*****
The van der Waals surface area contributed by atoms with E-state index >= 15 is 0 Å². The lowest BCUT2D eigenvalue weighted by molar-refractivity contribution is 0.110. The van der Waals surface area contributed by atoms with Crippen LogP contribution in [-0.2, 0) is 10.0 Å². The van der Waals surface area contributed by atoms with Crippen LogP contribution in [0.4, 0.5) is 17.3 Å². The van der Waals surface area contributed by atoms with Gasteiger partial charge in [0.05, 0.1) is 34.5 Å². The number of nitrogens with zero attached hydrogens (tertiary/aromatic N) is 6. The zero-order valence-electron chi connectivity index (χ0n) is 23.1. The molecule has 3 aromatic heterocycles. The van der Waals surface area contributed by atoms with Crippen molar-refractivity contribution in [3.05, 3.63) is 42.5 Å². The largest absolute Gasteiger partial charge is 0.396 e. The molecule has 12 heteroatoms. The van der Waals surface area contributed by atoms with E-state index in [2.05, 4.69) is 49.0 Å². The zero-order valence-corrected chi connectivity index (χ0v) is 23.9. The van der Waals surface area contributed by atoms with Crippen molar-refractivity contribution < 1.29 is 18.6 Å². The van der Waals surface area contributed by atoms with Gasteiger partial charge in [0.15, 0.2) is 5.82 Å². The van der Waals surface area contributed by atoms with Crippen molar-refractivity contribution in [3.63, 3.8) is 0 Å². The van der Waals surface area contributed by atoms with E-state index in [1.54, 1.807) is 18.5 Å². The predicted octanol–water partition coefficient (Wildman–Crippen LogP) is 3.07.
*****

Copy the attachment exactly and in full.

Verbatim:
The van der Waals surface area contributed by atoms with E-state index >= 15 is 0 Å². The lowest BCUT2D eigenvalue weighted by molar-refractivity contribution is 0.110. The van der Waals surface area contributed by atoms with Crippen LogP contribution in [-0.2, 0) is 10.0 Å². The van der Waals surface area contributed by atoms with Crippen LogP contribution in [0.4, 0.5) is 17.3 Å². The van der Waals surface area contributed by atoms with Gasteiger partial charge in [0.05, 0.1) is 34.5 Å². The number of nitrogens with zero attached hydrogens (tertiary/aromatic N) is 6. The zero-order valence-electron chi connectivity index (χ0n) is 23.1. The molecule has 3 aromatic heterocycles. The van der Waals surface area contributed by atoms with Crippen molar-refractivity contribution in [3.05, 3.63) is 42.5 Å². The largest absolute Gasteiger partial charge is 0.396 e. The molecule has 12 heteroatoms. The van der Waals surface area contributed by atoms with E-state index in [2.05, 4.69) is 49.0 Å². The zero-order valence-corrected chi connectivity index (χ0v) is 23.9. The van der Waals surface area contributed by atoms with Crippen molar-refractivity contribution < 1.29 is 18.6 Å². The van der Waals surface area contributed by atoms with Gasteiger partial charge in [0.15, 0.2) is 5.82 Å². The van der Waals surface area contributed by atoms with Crippen molar-refractivity contribution in [3.63, 3.8) is 0 Å². The van der Waals surface area contributed by atoms with E-state index in [1.54, 1.807) is 18.5 Å². The predicted octanol–water partition coefficient (Wildman–Crippen LogP) is 3.07.